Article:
Bernie Sanders has spoken many, many times about his desire to break up America's largest banks. But during his big speech Tuesday on Wall Street reform, the senator and presidential candidate added a twist by promising to do it without the help of any new legislation. To top it off, he vowed to finish the job within the first year of his administration.
This is something of a, well, left turn. Ever since the financial crisis, progressives—lately led by Sen. Elizabeth Warren as well as Sanders—have agitated for the return of the Glass-Steagall Act, the Depression-era legislation that separated commercial and investment banking. That law was, notoriously, repealed by President Bill Clinton, and though it's debatable how much its abolition contributed to the Wall Street meltdown, bringing it back would certainly cut some megabanks down to size. But doing so would require an act of Congress, which itself would take an act of God.
So Sanders has borrowed another idea that's been floating around liberal circles for a while: Take down Bank of America, Citibank, and their peers with laws that are already on the books. Specifically, he wants to use Section 121 of the Dodd-Frank Act, which gives regulators the power to break apart large financial institutions they think pose a “grave threat to the financial stability of the United States.”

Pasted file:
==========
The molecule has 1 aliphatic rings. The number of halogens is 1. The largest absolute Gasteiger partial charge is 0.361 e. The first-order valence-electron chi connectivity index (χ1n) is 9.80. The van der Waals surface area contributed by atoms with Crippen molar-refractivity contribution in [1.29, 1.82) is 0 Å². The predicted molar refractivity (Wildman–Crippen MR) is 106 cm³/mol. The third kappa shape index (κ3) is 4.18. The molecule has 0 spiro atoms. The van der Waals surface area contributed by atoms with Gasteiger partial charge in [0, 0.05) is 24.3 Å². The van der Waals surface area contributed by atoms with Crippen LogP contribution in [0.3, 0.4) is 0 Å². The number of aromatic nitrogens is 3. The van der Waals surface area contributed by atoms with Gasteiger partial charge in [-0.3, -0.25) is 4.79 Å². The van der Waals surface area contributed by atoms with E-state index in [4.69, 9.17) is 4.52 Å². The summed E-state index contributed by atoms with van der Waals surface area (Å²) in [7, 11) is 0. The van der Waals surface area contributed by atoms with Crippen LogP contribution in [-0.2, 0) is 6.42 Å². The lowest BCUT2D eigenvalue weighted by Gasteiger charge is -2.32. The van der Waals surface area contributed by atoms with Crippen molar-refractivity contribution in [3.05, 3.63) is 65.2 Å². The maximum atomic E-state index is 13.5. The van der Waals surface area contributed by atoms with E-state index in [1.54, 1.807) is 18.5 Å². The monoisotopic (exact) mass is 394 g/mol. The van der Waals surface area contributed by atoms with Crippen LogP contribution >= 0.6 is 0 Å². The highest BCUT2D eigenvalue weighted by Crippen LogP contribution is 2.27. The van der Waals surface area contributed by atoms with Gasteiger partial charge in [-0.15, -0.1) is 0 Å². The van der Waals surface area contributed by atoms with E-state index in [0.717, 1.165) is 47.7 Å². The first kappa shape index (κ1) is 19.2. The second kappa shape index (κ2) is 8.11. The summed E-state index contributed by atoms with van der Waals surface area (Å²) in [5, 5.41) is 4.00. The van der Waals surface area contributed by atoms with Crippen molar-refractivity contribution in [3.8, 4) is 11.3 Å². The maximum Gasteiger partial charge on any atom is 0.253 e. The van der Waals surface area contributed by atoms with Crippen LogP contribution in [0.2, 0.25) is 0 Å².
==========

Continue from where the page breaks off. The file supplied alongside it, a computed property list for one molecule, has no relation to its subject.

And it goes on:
Section 121 is, potentially, an extremely powerful tool. I say potentially, because nobody seems quite sure exactly how it can be used. The words "grave threat" are, after all, a tad vague, which makes it unclear exactly when it can be applied to firms that aren't on the verge of immediate collapse. Nonetheless, it lets regulators order banks, insurers, and other companies involved in finance to liquidate assets, shut down lines of business, or stop offering certain products—which is to say, shrink.
But by design, it's also very, very hard to implement. First, the Federal Reserve Board of Governors must decide that a bank (or shadow bank) does indeed pose a "grave threat" to America's financial well-being. Then, two-thirds of the Financial Stability Oversight Council have to vote to start breaking it up.
And, as Quartz's Tim Fernholz wrote Tuesday, this is where Sanders' promise to start smashing heads on Wall Street rings a bit hollow. The Fed's board of governors has seven seats, and most of its members are appointed to 14-year terms, with the exception of the chairman and vice chairman, who sit for four. That makes it tricky to stack the Fed with sympathetic regulators eager to chop banks down to size. Meanwhile, the FSOC is a 10-member board of regulators, including everyone from the Fed chairman to the Treasury secretary to the chairman of the National Credit Union Administration. While these are all presidential appointees, Sanders would have to get his picks through Congress, which would be far harder if business-minded Democrats and Republicans suspect that these men and women will start wreaking havoc on their favorite donors.
Whether or not Sanders' promise is realistic—even if he gets his pick of regulators, it's anybody's guess how the courts will interpret Section 121 authority after the inevitable lawsuits—it's politically interesting. Glass-Steagall, which Sanders would still like to resurrect, has long been a litmus test among progressives. But Sanders is now trying to mainstream the idea that a president could break up the banks while leapfrogging Congress, as long as he has the right appointees in place. I'm guessing that will intensify confirmation battles under any Democratic presidency, even for formerly obscure posts. Suddenly, Bernie fans and those who fear them have a reason to care about the job of chief credit union regulator. Go figure.